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Tuesday, August 30, 2011

Someone you should know—Keith Ferris Aviation Artist

I was talking with Nancy Huggins the Chief of Staff of the Central Maryland Regional Transit the other week and am always on the lookout for stories about interesting people.  She mentioned that her Father was an aviation artist that had painted some of the art in the Smithsonian Air and Space Museum.  This past week I had a chance to talk with Keith Ferris her Dad.

How do you become an “aviation artist?”  It helps to grow up in an Air Force family and hanging around planes growing up at Kelly Airfield in San Antonio.  Keith planned on following his father’s footsteps and become a pilot.  In 1937 there were only 1600 pilots in the military and 16,000 soldiers in the Army Air Corps. The Air Force didn’t become a separate branch of the military until after WWII in 1947.

Unfortunately an allergy to eggs would prevent him from having that opportunity.  His energy was then directed into art and as a mostly self-taught artist he channeled his interest in planes into this new area. While enrolled at Texas A&M he had an opportunity to paint some pictures of planes for training manuals at Randolph Air Force Base. This is when he saw his first jet plane.

Aviation art was not something that was widely practiced and he had opportunities open up for him when he moved to New York where many of the aircraft manufacturers and trade publications were headquartered.  He took every opportunity to learn more about photography, printing and art. He soon found himself directing other plane artist on the technical aspects of planes.  Soon he had a number of plane manufacturers contacting him to work creating art of their planes.  Working in a freelance basis for over 50 years has provided him with an enjoyable career.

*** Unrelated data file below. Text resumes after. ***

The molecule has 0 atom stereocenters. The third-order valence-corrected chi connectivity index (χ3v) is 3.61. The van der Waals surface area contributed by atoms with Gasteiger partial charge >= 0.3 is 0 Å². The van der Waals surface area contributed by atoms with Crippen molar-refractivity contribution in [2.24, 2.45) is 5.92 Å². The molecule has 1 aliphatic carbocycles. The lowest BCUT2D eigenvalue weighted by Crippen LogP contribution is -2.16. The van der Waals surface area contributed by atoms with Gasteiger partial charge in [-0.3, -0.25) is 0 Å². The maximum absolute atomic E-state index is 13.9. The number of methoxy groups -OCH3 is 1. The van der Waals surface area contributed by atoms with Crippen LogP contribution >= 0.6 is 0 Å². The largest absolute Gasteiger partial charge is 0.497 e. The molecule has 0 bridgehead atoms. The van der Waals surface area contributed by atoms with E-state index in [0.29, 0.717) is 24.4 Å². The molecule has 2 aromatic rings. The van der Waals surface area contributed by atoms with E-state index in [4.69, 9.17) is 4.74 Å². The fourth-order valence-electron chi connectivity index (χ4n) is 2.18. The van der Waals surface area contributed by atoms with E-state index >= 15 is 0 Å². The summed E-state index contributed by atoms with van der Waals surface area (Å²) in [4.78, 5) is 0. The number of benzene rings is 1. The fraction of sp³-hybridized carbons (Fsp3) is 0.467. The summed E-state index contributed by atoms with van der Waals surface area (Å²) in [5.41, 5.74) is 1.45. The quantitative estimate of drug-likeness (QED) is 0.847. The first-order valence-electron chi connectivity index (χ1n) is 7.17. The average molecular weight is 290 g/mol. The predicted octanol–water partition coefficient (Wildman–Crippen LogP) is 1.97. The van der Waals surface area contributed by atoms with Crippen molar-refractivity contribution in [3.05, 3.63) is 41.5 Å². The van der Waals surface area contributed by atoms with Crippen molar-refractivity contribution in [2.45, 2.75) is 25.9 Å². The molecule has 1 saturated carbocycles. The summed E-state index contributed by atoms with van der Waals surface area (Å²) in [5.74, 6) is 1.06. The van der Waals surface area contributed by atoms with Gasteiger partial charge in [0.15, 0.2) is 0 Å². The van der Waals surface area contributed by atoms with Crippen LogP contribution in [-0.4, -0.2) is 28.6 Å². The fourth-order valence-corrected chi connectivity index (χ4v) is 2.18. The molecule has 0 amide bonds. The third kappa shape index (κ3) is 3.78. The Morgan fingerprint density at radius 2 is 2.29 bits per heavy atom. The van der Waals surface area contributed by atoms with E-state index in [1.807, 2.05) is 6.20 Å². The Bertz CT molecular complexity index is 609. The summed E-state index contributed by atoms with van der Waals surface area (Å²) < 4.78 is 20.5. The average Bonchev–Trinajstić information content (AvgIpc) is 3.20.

His career received a big boost when he was accepted into the Society of Illustrators that brought him in contact with many famous illustrators in the country.  As the Air Force began to use illustrators he became one of the most used illustrators.  The only problem was that the Air Force didn’t pay for the art.  That was soon rectified when the aircraft companies like Pratt and Whitney and Lockheed paid him for doing the paintings that he donated to the Air Force.  The thing Keith is very proud of is the formation of the American Society of Aviation Artists of which he was President for many years.
 You can see some of Keith’s work when you visit the Air and Space Museum in DC. His painting is the one in the WWII exhibit area of the B-17 Thunderbird bomber.  The photo above is that photo. During WWII the B-17 flew many missions over Europe and many of the crews never returned from those missions.

Today much of his art is available for purchase online. 

Information to share
JOB CLUB Tuesday, September 6th at 10am—Open to all Adults. FREE -
Job clubs are designed to motivate job seekers and connect them with
needed resources to expand their network to land their ideal job. Space is
limited, you must RSVP to reserve your spot by Friday prior to the job
club. Contact Cindy 410-799-1097 ext. 300 or e-mail -
Held the first Tuesday's of the month - Pinnacle Empowerment Center, 8180
Lark Brown Road, Ste. 301, Elkridge, MD 20175

P.S. 2
It finally happened yesterday. A "flamethrower" posted a comment to the blog.  This is a term that describes a person who decides to use a blog to "post over the top" comments. I certainly encourage anyone to post a comment when you disagree with something I post.  But keep the post about the area of disagreement and not to get personal in your comment.  I have decided to moderate the comments of this blog.  So "anonymous" you might as well go to another blog to "monitor" its content. 

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